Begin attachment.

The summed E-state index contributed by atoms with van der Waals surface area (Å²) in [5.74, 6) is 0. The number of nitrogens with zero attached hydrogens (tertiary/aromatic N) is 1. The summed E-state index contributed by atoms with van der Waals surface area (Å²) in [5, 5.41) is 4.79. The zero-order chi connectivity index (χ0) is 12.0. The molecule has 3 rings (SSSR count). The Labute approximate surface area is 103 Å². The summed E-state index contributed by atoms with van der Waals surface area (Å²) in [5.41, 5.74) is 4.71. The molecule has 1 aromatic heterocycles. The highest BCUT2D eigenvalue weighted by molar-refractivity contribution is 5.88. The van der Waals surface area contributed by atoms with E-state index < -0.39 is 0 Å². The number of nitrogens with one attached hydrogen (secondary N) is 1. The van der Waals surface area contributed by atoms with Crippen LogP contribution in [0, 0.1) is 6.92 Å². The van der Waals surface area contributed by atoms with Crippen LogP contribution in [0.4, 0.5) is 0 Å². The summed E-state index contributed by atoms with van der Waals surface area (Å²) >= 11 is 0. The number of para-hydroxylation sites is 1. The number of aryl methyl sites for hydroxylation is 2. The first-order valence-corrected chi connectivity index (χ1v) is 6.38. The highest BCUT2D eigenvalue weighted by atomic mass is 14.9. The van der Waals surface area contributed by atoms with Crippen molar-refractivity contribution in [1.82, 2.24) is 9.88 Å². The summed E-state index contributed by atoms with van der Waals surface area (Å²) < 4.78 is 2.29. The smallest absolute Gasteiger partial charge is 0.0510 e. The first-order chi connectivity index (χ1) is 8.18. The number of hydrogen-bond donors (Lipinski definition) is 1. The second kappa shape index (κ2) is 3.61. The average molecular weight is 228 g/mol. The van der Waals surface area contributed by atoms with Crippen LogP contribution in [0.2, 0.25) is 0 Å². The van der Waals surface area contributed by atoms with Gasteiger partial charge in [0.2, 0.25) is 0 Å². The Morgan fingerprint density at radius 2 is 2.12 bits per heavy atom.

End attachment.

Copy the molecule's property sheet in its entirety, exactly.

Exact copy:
The summed E-state index contributed by atoms with van der Waals surface area (Å²) in [5.74, 6) is 0. The number of nitrogens with zero attached hydrogens (tertiary/aromatic N) is 1. The summed E-state index contributed by atoms with van der Waals surface area (Å²) in [5, 5.41) is 4.79. The zero-order chi connectivity index (χ0) is 12.0. The molecule has 3 rings (SSSR count). The Labute approximate surface area is 103 Å². The summed E-state index contributed by atoms with van der Waals surface area (Å²) in [5.41, 5.74) is 4.71. The molecule has 1 aromatic heterocycles. The highest BCUT2D eigenvalue weighted by molar-refractivity contribution is 5.88. The van der Waals surface area contributed by atoms with E-state index < -0.39 is 0 Å². The number of nitrogens with one attached hydrogen (secondary N) is 1. The van der Waals surface area contributed by atoms with Crippen LogP contribution in [0, 0.1) is 6.92 Å². The van der Waals surface area contributed by atoms with Crippen LogP contribution in [0.4, 0.5) is 0 Å². The summed E-state index contributed by atoms with van der Waals surface area (Å²) >= 11 is 0. The number of para-hydroxylation sites is 1. The number of aryl methyl sites for hydroxylation is 2. The first-order valence-corrected chi connectivity index (χ1v) is 6.38. The highest BCUT2D eigenvalue weighted by atomic mass is 14.9. The van der Waals surface area contributed by atoms with Crippen molar-refractivity contribution in [1.82, 2.24) is 9.88 Å². The summed E-state index contributed by atoms with van der Waals surface area (Å²) < 4.78 is 2.29. The smallest absolute Gasteiger partial charge is 0.0510 e. The first-order chi connectivity index (χ1) is 8.18. The number of hydrogen-bond donors (Lipinski definition) is 1. The second kappa shape index (κ2) is 3.61. The average molecular weight is 228 g/mol. The van der Waals surface area contributed by atoms with Crippen LogP contribution in [0.2, 0.25) is 0 Å². The van der Waals surface area contributed by atoms with Gasteiger partial charge in [0.2, 0.25) is 0 Å². The Morgan fingerprint density at radius 2 is 2.12 bits per heavy atom.